Arocha has had solo exhibitions at BioBAT Project Space, Brooklyn, NY (2021); Sugar Hill Children’s Museum of Art & Storytelling, Harlem, NY (2019); Queens Botanical Garden, Queens, NY (2016), and has presented site-specific installations at BRIC, Brookfield Place/Winter Garden, MTA Arts, Goethe-Institut Kolumbien, and Hilton Bogota Corferias. She has participated in group exhibitions including Land Akin at Smack Mellon, Brooklyn, NY (2020) and Avifauna: Birds + Habitat at Wave Hill, Bronx, NY (2018) as well as at BRIC, The Wassaic Project, ArtBridge, KODALab, and The Clemente. Arocha has held residencies at The Lower East Side Printshop, The Wassaic Project, LABverde, Sinfonia Tropico, and Zea Mays Printmaking.
Miatta Kawinzi is a Kenyan-Liberian-American multidisciplinary artist working with multimedia sculptural installation, still and moving images, the voice and body, gesture, language, objects, space and sound to explore practices of re-imagining the self, identity, place, and culture through abstraction and poetics. Informed by embodied research and listening to landscapes, experimentation, and an investment in the language of gesture as an expressive tool, their work engages interior and exterior landscapes to illuminate themes of inter-connectivity, hybridity, diaspora, and queered temporalities. Kawinzi is currently developing new multidisciplinary work that thinks through the notion of liberation as an ongoing process.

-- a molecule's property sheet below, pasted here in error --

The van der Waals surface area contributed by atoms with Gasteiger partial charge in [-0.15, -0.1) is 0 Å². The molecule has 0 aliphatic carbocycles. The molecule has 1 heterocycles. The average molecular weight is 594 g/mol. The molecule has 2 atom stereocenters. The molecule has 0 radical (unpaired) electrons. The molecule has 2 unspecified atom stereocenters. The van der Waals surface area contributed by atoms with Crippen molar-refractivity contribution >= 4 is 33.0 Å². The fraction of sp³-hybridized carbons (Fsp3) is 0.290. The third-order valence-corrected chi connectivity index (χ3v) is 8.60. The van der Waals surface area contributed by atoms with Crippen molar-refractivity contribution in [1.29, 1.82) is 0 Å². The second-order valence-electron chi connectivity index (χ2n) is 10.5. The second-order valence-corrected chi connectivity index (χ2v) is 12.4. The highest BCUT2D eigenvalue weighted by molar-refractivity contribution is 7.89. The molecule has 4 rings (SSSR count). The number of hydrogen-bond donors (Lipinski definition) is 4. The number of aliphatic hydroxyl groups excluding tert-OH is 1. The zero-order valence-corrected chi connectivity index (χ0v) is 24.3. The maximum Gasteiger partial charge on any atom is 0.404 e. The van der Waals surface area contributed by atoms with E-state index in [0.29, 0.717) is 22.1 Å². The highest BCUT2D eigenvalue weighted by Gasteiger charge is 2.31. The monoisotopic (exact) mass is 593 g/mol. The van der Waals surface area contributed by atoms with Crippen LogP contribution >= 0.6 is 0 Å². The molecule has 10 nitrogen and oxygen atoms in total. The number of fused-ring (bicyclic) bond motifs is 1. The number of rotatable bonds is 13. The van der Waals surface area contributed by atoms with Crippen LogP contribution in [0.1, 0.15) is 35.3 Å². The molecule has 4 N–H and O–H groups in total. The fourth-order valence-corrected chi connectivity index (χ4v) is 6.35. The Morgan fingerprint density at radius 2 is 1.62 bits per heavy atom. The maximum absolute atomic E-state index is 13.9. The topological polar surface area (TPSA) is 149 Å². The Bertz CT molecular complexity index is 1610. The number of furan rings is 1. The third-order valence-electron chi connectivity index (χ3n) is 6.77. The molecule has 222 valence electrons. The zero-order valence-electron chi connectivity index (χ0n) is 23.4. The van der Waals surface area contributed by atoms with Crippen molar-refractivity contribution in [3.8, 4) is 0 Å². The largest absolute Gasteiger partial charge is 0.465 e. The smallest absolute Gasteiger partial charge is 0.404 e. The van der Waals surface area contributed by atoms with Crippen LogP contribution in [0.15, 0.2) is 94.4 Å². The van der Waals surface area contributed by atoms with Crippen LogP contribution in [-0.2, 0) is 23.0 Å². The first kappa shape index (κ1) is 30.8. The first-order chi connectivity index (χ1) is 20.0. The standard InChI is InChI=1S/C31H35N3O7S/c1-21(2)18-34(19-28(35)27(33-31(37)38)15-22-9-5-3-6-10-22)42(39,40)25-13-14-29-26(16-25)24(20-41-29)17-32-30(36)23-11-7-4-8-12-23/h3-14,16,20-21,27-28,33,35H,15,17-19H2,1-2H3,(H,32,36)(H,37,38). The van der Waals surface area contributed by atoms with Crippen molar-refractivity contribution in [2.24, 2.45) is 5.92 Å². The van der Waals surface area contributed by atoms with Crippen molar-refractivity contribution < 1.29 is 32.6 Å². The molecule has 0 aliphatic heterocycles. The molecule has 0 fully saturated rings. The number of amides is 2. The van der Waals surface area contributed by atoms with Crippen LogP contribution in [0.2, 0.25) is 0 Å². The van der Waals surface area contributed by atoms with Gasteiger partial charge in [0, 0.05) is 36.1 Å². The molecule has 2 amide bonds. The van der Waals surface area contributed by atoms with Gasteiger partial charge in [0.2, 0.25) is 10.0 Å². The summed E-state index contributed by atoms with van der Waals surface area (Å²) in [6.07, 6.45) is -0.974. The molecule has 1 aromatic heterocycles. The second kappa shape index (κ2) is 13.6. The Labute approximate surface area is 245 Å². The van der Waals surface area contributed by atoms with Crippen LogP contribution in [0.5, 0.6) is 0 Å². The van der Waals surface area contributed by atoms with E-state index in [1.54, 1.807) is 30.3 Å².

Recent exhibitions include States of Becoming at The Africa Center, New York (2022); The Condition of Being Addressable at Institute of Contemporary Art, Los Angeles, CA (2022) and Soft is Strong, a solo exhibition at CUE Art Foundation, New York (2021). Their work has been exhibited, screened, and/or performed at Microscope Gallery, Center for Art, Research and Alliances, Times Square Arts, BRIC, Studio Museum in Harlem, and Maysles Cinema (all in NYC), Pan African Film Festival with LACMA (CA), Ann Arbor Film Festival where she received the No. 1 African Film Award (MI), and New Orleans Film Festival (LA). Kawinzi has held residencies at Smack Mellon (NY), MacDowell (NH), POV Spark (NY/DC/Italy), the Cité internationale des arts (France) with LMCC, the Bemis Center (NE), and the Bag Factory (South Africa). She is a recipient of the 2021-22 Jerome Hill Artist Fellowship, 2021 New York Artadia Award, and 2018 Queer|Art Barbara Hammer Grant.
Jodie Lyn-Kee-Chow is a Jamaican-American interdisciplinary artist based in Queens who draws from nostalgia for her homeland, Caribbean folklore, fantasy, feminism, globalism, spirituality, environmentalism and colonial narratives in works ranging from drawing to installation and performance. The African diaspora, European colonialism and Chinese migration make-up significant parts of Lyn-Kee-Chow’s origin story; the ancestral convergence in Jamaica (slavers, enslaved Africans, and migrant workers) followed by her family’s immigration to the United States informs an artistic practice rooted in storytelling and the sharing of lost traditions.